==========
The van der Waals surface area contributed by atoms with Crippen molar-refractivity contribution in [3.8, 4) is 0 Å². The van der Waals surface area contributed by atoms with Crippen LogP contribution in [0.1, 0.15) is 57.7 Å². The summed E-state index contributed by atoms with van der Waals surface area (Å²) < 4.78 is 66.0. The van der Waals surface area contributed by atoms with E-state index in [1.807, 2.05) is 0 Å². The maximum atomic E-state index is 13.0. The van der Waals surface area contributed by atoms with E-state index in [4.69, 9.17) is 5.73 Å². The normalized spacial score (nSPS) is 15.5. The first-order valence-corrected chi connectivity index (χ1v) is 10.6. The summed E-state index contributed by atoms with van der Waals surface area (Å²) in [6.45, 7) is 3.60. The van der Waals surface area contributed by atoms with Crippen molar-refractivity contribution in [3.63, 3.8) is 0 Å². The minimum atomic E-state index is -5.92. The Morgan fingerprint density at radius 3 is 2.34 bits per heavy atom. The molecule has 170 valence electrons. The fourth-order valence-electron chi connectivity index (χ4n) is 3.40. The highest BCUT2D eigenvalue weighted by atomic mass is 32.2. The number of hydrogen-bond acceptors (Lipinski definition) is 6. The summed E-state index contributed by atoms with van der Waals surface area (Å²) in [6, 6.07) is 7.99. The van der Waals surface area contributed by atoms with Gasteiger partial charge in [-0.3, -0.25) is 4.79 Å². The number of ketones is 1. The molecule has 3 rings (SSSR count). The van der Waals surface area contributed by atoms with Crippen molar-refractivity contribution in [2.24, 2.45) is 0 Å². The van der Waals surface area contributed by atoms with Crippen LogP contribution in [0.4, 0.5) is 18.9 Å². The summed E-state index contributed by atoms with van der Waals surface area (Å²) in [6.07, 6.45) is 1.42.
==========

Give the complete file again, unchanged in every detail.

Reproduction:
The van der Waals surface area contributed by atoms with Crippen molar-refractivity contribution in [3.8, 4) is 0 Å². The van der Waals surface area contributed by atoms with Crippen LogP contribution in [0.1, 0.15) is 57.7 Å². The summed E-state index contributed by atoms with van der Waals surface area (Å²) < 4.78 is 66.0. The van der Waals surface area contributed by atoms with E-state index in [1.807, 2.05) is 0 Å². The maximum atomic E-state index is 13.0. The van der Waals surface area contributed by atoms with E-state index in [4.69, 9.17) is 5.73 Å². The normalized spacial score (nSPS) is 15.5. The first-order valence-corrected chi connectivity index (χ1v) is 10.6. The summed E-state index contributed by atoms with van der Waals surface area (Å²) in [6.45, 7) is 3.60. The van der Waals surface area contributed by atoms with Crippen molar-refractivity contribution in [3.63, 3.8) is 0 Å². The minimum atomic E-state index is -5.92. The Morgan fingerprint density at radius 3 is 2.34 bits per heavy atom. The molecule has 170 valence electrons. The fourth-order valence-electron chi connectivity index (χ4n) is 3.40. The highest BCUT2D eigenvalue weighted by atomic mass is 32.2. The number of hydrogen-bond acceptors (Lipinski definition) is 6. The summed E-state index contributed by atoms with van der Waals surface area (Å²) in [6, 6.07) is 7.99. The van der Waals surface area contributed by atoms with Gasteiger partial charge in [-0.3, -0.25) is 4.79 Å². The number of ketones is 1. The molecule has 3 rings (SSSR count). The van der Waals surface area contributed by atoms with Crippen molar-refractivity contribution in [2.24, 2.45) is 0 Å². The van der Waals surface area contributed by atoms with Crippen LogP contribution in [0.4, 0.5) is 18.9 Å². The summed E-state index contributed by atoms with van der Waals surface area (Å²) in [6.07, 6.45) is 1.42.